“I know those who were really in need were assisted through this cash project.”
In March this year, Save the Children with partner Vodafone Fiji, reached household number 14,000 with a digital cash transfer. The mother from the home who received this payment didn’t quite understand why she was so special to us, but ultimately this payment meant that we had reached the number of people we had set out to support in communities devastated by COVID-19. And it felt great.
We’ve recently seen the Government of Fiji act quickly to deal with its first large outbreak of COVID-19 cases, but the pandemic had already impacted entire Fijian communities, as closed borders and no tourists devastated the country’s economy.
“Many people from Australia and New Zealand already know what a wonderful country Fiji is to holiday in, so they would understand that the pandemic has crippled our economy which is normally buoyed by tourism,” said Shairana Ali, CEO of Save the Children Fiji. “But closed borders have also impacted households, as remittance received from family members working overseas, at last count made up 5.2% of Fiji’s GDP. It’s an additional blow, that many people around the world don’t know about.”
Children will always be our number one priority. But when we started working with partners Fijian Council of Social Services and their District Councils of Social Services, to unearth the people who were the most vulnerable to the economic effects of COVID-19, we discovered that the most vulnerable people came from many different communities and age groups.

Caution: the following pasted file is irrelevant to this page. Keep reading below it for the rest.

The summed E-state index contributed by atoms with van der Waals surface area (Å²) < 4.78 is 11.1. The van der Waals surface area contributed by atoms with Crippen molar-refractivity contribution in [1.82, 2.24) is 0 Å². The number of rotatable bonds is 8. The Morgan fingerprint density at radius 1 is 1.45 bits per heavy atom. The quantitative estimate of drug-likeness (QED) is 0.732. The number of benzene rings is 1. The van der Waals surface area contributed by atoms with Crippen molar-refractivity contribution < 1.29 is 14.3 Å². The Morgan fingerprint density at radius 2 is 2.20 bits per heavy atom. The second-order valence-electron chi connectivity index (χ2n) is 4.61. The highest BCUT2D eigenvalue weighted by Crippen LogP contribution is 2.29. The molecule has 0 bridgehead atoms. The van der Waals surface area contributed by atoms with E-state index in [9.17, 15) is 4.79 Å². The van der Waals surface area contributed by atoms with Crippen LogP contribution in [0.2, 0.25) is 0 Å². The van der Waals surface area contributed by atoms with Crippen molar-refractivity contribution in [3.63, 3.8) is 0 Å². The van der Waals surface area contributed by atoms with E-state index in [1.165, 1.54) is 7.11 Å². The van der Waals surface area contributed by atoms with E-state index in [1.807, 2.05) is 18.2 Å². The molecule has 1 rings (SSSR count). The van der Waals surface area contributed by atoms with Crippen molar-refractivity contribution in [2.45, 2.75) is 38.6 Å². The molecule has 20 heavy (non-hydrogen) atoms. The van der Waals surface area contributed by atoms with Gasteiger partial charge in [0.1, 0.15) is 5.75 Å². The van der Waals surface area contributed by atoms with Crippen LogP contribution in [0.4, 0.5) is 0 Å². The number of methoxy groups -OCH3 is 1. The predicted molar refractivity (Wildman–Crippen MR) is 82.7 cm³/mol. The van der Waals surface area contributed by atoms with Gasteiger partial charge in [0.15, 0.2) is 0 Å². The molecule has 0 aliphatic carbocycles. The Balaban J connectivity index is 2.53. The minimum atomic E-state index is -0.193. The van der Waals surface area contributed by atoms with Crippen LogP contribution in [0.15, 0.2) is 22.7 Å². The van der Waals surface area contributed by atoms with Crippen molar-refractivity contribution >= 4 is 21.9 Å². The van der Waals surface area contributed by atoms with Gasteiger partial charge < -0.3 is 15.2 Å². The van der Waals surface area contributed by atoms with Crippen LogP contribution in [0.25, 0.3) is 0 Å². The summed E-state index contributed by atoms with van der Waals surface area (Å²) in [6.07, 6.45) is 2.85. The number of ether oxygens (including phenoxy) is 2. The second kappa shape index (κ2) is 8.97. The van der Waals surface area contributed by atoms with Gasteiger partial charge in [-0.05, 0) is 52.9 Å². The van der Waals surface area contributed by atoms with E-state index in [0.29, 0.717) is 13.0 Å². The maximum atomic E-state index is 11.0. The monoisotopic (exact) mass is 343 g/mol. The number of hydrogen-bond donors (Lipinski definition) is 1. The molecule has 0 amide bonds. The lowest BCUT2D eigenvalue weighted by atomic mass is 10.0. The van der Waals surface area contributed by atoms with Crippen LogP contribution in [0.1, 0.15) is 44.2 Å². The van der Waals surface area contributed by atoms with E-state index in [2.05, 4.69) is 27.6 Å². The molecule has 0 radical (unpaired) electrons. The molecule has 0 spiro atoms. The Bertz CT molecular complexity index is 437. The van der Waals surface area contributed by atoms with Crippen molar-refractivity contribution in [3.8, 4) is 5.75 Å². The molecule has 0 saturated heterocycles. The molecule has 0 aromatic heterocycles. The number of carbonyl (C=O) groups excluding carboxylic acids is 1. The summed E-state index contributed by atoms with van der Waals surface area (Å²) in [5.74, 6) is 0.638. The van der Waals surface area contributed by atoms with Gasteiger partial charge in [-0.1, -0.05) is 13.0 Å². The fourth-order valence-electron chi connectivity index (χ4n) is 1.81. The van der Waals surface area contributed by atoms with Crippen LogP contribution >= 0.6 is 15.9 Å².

“We had established a vulnerability criterion which helped us to determine who would receive these payments, yet we were surprised at how diverse our list grew,” Ms. Ali said. “But because we are aiming to strengthen the broader economy, we know that money spent within communities is ultimately going to help children across the country.”
On Vanua Levu, one of the areas that was identified to be in desperate need was a small community made up of families of mixed ethnicities from Fiji and other countries across the Pacific. Most of the residents are unable to own land in Fiji. We partnered with the local council to ensure the cash voucher program was reaching the right people here. “We assisted people with disabilities, elderly, single headed households, and those who were directly impacted by COVID-19,” explained Mr Tabaileau, Advisory Councillor for the village and settlement.